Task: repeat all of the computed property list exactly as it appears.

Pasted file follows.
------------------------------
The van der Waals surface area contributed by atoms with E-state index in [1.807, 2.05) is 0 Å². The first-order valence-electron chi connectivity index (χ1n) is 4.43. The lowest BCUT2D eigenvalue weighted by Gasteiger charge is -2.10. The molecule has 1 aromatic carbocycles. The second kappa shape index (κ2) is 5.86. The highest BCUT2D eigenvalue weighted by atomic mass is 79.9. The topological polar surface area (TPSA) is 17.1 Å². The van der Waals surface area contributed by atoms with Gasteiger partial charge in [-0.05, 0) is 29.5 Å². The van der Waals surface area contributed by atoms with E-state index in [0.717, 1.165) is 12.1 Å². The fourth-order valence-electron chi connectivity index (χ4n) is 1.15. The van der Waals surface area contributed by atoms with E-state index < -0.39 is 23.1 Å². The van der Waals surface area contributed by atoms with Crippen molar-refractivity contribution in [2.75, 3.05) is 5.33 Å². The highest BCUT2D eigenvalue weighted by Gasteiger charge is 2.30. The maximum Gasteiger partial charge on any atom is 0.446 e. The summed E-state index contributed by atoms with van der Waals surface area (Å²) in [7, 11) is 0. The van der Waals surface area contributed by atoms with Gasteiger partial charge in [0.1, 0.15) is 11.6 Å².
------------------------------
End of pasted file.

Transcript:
The van der Waals surface area contributed by atoms with E-state index in [1.807, 2.05) is 0 Å². The first-order valence-electron chi connectivity index (χ1n) is 4.43. The lowest BCUT2D eigenvalue weighted by Gasteiger charge is -2.10. The molecule has 1 aromatic carbocycles. The second kappa shape index (κ2) is 5.86. The highest BCUT2D eigenvalue weighted by atomic mass is 79.9. The topological polar surface area (TPSA) is 17.1 Å². The van der Waals surface area contributed by atoms with Gasteiger partial charge in [-0.05, 0) is 29.5 Å². The van der Waals surface area contributed by atoms with E-state index in [0.717, 1.165) is 12.1 Å². The fourth-order valence-electron chi connectivity index (χ4n) is 1.15. The van der Waals surface area contributed by atoms with E-state index < -0.39 is 23.1 Å². The van der Waals surface area contributed by atoms with Crippen molar-refractivity contribution in [2.75, 3.05) is 5.33 Å². The highest BCUT2D eigenvalue weighted by Gasteiger charge is 2.30. The maximum Gasteiger partial charge on any atom is 0.446 e. The summed E-state index contributed by atoms with van der Waals surface area (Å²) in [7, 11) is 0. The van der Waals surface area contributed by atoms with Gasteiger partial charge in [0.1, 0.15) is 11.6 Å².